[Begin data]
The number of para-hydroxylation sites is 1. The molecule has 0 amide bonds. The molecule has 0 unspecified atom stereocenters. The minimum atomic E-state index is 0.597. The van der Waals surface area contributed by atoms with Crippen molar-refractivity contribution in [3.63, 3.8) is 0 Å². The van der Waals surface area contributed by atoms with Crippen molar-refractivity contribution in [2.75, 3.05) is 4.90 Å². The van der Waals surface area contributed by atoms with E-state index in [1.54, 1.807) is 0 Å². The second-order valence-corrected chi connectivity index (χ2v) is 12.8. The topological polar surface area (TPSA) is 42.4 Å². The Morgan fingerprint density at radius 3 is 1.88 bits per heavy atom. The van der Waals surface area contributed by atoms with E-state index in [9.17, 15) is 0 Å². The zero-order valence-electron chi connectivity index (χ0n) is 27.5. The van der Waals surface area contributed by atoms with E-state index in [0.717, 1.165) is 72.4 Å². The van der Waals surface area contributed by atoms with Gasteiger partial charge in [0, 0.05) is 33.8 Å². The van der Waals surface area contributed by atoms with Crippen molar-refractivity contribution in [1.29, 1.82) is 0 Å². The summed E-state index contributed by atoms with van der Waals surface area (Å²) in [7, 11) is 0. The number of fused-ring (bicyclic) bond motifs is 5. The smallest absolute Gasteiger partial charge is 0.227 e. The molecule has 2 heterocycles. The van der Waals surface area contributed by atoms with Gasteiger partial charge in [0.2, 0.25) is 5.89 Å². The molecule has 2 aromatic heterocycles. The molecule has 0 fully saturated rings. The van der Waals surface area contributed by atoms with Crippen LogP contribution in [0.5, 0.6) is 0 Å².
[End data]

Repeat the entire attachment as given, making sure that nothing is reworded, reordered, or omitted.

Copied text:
The number of para-hydroxylation sites is 1. The molecule has 0 amide bonds. The molecule has 0 unspecified atom stereocenters. The minimum atomic E-state index is 0.597. The van der Waals surface area contributed by atoms with Crippen molar-refractivity contribution in [3.63, 3.8) is 0 Å². The van der Waals surface area contributed by atoms with Crippen molar-refractivity contribution in [2.75, 3.05) is 4.90 Å². The van der Waals surface area contributed by atoms with E-state index in [1.54, 1.807) is 0 Å². The second-order valence-corrected chi connectivity index (χ2v) is 12.8. The topological polar surface area (TPSA) is 42.4 Å². The Morgan fingerprint density at radius 3 is 1.88 bits per heavy atom. The van der Waals surface area contributed by atoms with E-state index in [9.17, 15) is 0 Å². The zero-order valence-electron chi connectivity index (χ0n) is 27.5. The van der Waals surface area contributed by atoms with E-state index in [0.717, 1.165) is 72.4 Å². The van der Waals surface area contributed by atoms with Gasteiger partial charge in [0, 0.05) is 33.8 Å². The van der Waals surface area contributed by atoms with Crippen molar-refractivity contribution in [1.29, 1.82) is 0 Å². The summed E-state index contributed by atoms with van der Waals surface area (Å²) in [7, 11) is 0. The number of fused-ring (bicyclic) bond motifs is 5. The smallest absolute Gasteiger partial charge is 0.227 e. The molecule has 2 heterocycles. The van der Waals surface area contributed by atoms with Gasteiger partial charge in [0.2, 0.25) is 5.89 Å². The molecule has 2 aromatic heterocycles. The molecule has 0 fully saturated rings. The van der Waals surface area contributed by atoms with Crippen LogP contribution in [0.5, 0.6) is 0 Å².